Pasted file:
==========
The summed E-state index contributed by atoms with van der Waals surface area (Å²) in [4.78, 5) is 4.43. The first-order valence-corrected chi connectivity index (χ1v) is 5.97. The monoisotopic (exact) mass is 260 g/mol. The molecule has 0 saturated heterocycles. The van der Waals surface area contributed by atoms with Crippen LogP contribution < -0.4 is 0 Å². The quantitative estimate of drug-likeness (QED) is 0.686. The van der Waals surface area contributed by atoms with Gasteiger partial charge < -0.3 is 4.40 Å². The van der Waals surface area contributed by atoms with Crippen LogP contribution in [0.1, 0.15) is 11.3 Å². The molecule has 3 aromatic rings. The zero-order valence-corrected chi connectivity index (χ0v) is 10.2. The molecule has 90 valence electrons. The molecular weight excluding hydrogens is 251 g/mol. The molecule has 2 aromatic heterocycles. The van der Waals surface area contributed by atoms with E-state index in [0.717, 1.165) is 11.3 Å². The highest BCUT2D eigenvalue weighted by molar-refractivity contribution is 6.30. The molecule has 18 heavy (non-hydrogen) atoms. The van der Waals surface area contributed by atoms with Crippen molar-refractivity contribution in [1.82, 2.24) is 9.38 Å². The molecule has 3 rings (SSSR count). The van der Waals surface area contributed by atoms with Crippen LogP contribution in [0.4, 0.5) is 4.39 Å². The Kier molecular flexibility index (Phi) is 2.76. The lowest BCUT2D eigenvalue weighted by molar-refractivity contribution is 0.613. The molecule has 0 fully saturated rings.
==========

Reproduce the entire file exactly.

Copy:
The summed E-state index contributed by atoms with van der Waals surface area (Å²) in [4.78, 5) is 4.43. The first-order valence-corrected chi connectivity index (χ1v) is 5.97. The monoisotopic (exact) mass is 260 g/mol. The molecule has 0 saturated heterocycles. The van der Waals surface area contributed by atoms with Crippen LogP contribution < -0.4 is 0 Å². The quantitative estimate of drug-likeness (QED) is 0.686. The van der Waals surface area contributed by atoms with Gasteiger partial charge < -0.3 is 4.40 Å². The van der Waals surface area contributed by atoms with Crippen LogP contribution in [0.1, 0.15) is 11.3 Å². The molecule has 3 aromatic rings. The zero-order valence-corrected chi connectivity index (χ0v) is 10.2. The molecule has 90 valence electrons. The molecular weight excluding hydrogens is 251 g/mol. The molecule has 2 aromatic heterocycles. The van der Waals surface area contributed by atoms with E-state index in [0.717, 1.165) is 11.3 Å². The highest BCUT2D eigenvalue weighted by molar-refractivity contribution is 6.30. The molecule has 18 heavy (non-hydrogen) atoms. The van der Waals surface area contributed by atoms with Crippen molar-refractivity contribution in [1.82, 2.24) is 9.38 Å². The molecule has 3 rings (SSSR count). The van der Waals surface area contributed by atoms with Crippen LogP contribution in [0.4, 0.5) is 4.39 Å². The Kier molecular flexibility index (Phi) is 2.76. The lowest BCUT2D eigenvalue weighted by molar-refractivity contribution is 0.613. The molecule has 0 fully saturated rings.